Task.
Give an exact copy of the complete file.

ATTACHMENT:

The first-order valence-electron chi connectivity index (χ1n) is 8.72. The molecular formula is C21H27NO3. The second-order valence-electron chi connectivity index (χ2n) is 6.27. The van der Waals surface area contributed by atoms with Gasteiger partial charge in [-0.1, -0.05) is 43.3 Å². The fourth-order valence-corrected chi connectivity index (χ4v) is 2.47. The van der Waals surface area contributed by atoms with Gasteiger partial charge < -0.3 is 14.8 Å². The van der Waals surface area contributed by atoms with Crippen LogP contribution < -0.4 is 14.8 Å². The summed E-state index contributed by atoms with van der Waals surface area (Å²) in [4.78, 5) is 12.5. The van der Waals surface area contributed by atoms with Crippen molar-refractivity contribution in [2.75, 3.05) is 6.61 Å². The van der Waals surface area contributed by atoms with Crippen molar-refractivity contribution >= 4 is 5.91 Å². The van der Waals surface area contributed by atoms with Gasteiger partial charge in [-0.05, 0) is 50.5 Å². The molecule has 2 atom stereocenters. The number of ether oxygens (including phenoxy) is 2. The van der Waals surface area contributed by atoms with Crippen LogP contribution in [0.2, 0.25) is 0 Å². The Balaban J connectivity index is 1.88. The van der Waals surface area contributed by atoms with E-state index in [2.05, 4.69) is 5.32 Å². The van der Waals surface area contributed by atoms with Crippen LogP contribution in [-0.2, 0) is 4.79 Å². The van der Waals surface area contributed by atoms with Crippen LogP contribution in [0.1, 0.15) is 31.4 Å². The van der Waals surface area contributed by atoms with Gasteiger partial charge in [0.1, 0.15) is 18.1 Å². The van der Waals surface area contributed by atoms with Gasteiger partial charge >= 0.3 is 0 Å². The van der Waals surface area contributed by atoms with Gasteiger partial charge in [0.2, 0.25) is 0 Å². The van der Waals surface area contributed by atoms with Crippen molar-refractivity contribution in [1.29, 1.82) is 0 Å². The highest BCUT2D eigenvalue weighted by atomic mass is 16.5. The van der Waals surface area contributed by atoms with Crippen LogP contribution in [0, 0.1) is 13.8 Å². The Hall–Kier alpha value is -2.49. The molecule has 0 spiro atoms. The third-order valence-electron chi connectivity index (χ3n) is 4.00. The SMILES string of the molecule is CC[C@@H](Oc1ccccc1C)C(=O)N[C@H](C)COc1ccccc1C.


The first-order valence-electron chi connectivity index (χ1n) is 8.72. The molecular formula is C21H27NO3. The second-order valence-electron chi connectivity index (χ2n) is 6.27. The van der Waals surface area contributed by atoms with Gasteiger partial charge in [-0.1, -0.05) is 43.3 Å². The fourth-order valence-corrected chi connectivity index (χ4v) is 2.47. The van der Waals surface area contributed by atoms with Gasteiger partial charge < -0.3 is 14.8 Å². The van der Waals surface area contributed by atoms with Crippen LogP contribution < -0.4 is 14.8 Å². The summed E-state index contributed by atoms with van der Waals surface area (Å²) in [4.78, 5) is 12.5. The van der Waals surface area contributed by atoms with Crippen molar-refractivity contribution in [2.75, 3.05) is 6.61 Å². The van der Waals surface area contributed by atoms with Crippen molar-refractivity contribution >= 4 is 5.91 Å². The van der Waals surface area contributed by atoms with Gasteiger partial charge in [-0.05, 0) is 50.5 Å². The molecule has 2 atom stereocenters. The number of ether oxygens (including phenoxy) is 2. The van der Waals surface area contributed by atoms with Crippen LogP contribution in [0.2, 0.25) is 0 Å². The Balaban J connectivity index is 1.88. The van der Waals surface area contributed by atoms with E-state index in [2.05, 4.69) is 5.32 Å². The van der Waals surface area contributed by atoms with Crippen LogP contribution in [-0.2, 0) is 4.79 Å². The van der Waals surface area contributed by atoms with Crippen LogP contribution in [0.1, 0.15) is 31.4 Å². The van der Waals surface area contributed by atoms with Gasteiger partial charge in [0.1, 0.15) is 18.1 Å². The van der Waals surface area contributed by atoms with Gasteiger partial charge >= 0.3 is 0 Å². The van der Waals surface area contributed by atoms with Gasteiger partial charge in [0.2, 0.25) is 0 Å². The van der Waals surface area contributed by atoms with Crippen molar-refractivity contribution in [1.29, 1.82) is 0 Å². The highest BCUT2D eigenvalue weighted by atomic mass is 16.5. The van der Waals surface area contributed by atoms with Crippen LogP contribution in [0, 0.1) is 13.8 Å². The Hall–Kier alpha value is -2.49. The molecule has 0 spiro atoms. The third-order valence-electron chi connectivity index (χ3n) is 4.00. The SMILES string of the molecule is CC[C@@H](Oc1ccccc1C)C(=O)N[C@H](C)COc1ccccc1C.